It was estimated that around 5% of the gorilla population is killed by poachers every single year in the North East Congo. So, all of a sudden 100,000 individuals seem like a tiny number ready to be erased. I for one just hope that the donations of kind-hearted people and the care and hard work of so many wonderful projects, charities and organisation can be enough to give these beautiful creatures the existence they deserve and protect them from the low-life scum who bring harm and destruction to animals.
This is the smallest of the four subspecies of gorilla and their diet consists of fruit mainly, though during the times of the year where fruit is scarce they are known to also eat weaver ants, termites, rotting wood, tree bark and leaves.
These stunning, ethereal mammals have sadly already become extinct in the wild in recent years. Like the addax, they not only had to survive naturally-occurring predators but they also needed to withstand human interference which impacted hugely on their population. Gradually there was less and less in the way of habitat for them, and the places where they were able to survive due to suitable climate and environment were close enough to people that the scimitar horned oryx became easy and profitable targets for poachers… When you see such beautiful horns on an animal you pretty much know that they don’t stand a chance because someone will have spotted them as the next way to make money.
Cotton Top Tamarin
The Illegal Pet Trade's Impact
I was disgusted to find out that the expected life span of a Cotton Top Tamarin like the ones in these pictures is just two months when they are kept as pets. The normal life span for these sweet primates is twelve years. Why do they die so fast when they are kept in captivity? Well, the answer is pretty simple: stress, anxiety, depression and improper care.
Why do people continue to buy animals that they know are wild? The answer is less simple, and although we can safely say that it is a lack of education and compassion for the animals that are affected by the illegal pet trade, how any person can put their own selfish desires in front of the needs and basic rights of another living creature is enough to make you feel ill.
Sadly, the risk of being caught and sold as pets isn’t the only threat for these monkeys. Loss of habitat through deforestation means that they have nowhere to hide from predators, breed and live safely or happily. The future looks pretty bleak for this species right now, and it may be the case that our children will grow up with these animals only able to be seen in zoos because their wild population was entirely wiped out – just like the Scimitar Horned Oryx also on this list and so many before them.
These beautiful Sumatran tiger cubs are two of the three born at London zoo in February 2014 after a long 106 day pregnancy. The cubs have been sexed and there are two males and a female.
These cubs will go on to play an important role in the success of their species as there are estimated to be less than 500 individuals left in the world. I believe that although the breeding and releasing of these tigers will need to be carefully considered, the future for the Sumatran tiger is brighter than others on this list due to tigers being a popular favourite animal worldwide and the incredible work of zoos, protection programmes and charities dedicated to saving, rescuing, breeding, rehabilitating and releasing these tigers back into the wild in "safe zones".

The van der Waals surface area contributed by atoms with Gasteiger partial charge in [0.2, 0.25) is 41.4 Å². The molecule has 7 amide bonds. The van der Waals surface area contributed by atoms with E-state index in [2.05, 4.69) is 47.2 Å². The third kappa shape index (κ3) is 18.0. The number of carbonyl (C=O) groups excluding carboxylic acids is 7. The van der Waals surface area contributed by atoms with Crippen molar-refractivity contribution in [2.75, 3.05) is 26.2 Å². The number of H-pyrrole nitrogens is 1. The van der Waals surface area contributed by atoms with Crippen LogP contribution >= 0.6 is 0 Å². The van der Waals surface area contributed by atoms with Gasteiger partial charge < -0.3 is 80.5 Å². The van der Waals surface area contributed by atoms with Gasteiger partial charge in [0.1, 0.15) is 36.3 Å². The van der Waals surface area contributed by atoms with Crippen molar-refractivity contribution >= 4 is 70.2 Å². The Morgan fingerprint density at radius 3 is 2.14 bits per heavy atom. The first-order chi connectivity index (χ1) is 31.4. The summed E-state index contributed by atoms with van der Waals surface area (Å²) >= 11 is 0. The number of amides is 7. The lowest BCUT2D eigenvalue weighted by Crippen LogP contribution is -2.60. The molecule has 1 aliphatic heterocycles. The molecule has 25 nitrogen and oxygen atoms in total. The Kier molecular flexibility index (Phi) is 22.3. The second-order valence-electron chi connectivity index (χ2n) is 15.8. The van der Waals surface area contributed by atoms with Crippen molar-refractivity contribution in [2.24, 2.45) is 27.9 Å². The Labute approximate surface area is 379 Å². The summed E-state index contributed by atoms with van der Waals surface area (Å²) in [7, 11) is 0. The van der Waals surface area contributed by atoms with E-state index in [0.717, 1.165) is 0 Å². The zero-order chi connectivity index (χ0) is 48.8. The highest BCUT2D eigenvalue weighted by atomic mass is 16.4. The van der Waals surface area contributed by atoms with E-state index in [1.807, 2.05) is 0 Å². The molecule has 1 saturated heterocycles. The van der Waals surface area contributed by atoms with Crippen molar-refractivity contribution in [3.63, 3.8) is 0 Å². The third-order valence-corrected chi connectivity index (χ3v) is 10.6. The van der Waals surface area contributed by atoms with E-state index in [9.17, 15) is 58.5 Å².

Do You Think Species With Less Than 50 Individuals can recover?
Cross River Gorilla
Cross river gorillas are struggling for the survival of their species with only 250-300 individuals left in the wild. They can only be found in a small area of highland forest along the border of Cameroon and Nigeria. Because of the lack of genetic diversity there is a big possibility that inbreeding could occur, which would be disastrous for the offspring and also the species.
Like all other species of gorilla, the cross river gorillas face the dangers of being hunted along with the loss of their habitat (in this area because of logging and deforestation) as well as being captured and sold as pets illegally.
I don’t know if you have ever spent time watching gorillas – on television or in a zoo (or even in real life if you’re really lucky), but if you have ever seen a mother with her tiny baby and watched her face, the way she grooms and cuddles her newborn you will know what a beautifully affectionate mammal the gorilla can be. I would love to know the similarities between human and gorilla emotions because I’m pretty sure they are nearly identical.
The Sumatran Elephant
The Sumatran elephant population is decreasing fast due to habitat loss and human interference. Over 70% of their home has been lost to agricultural and pastoral land. Unfortunately this has led to human-elephant conflict as when elephant herds trample crops or come into villages they are attacked and killed and sometimes humans get injured too.
It generally seem inevitable that species will be wiped out and there doesn’t seem to be a chance of saving them. But the truth is, every individual person has more of an impact than they realise. You can do plenty to save these animals - things that you do every day which help such as;
- signing petitions to stop certain trades, medicines or use of animal body parts
- educating the next generation about the importance of animal diversity and recycling
- re-using and recycling things around your home.
- buying sustainable wood
- receiving bills and letters online/through email
- buying sustainable fish
Some Interesting Facts About Amur Leopards
- Amur leopards have longer legs than other species, probably because they need to walk through thick snow.
- The hairs of these leopard's fur coats are generally 2.5cm long in the summer, and grow to 7.5cm in the winter.
- Leopard's fur is lighter in winter and darker in summer, to blend in better with their environment (important for predatory mammals).
- Males can weigh up to 75kg, but females weigh half this!
- There are only 35 left in the wild.
There are many threats to this species, but habitat loss and being killed for their fur are the two main ones.
Nearly 70 years ago, the Amur tiger had just 40 individuals left, but this species has recovered - meaning perhaps there is still hope for the Amur leopard.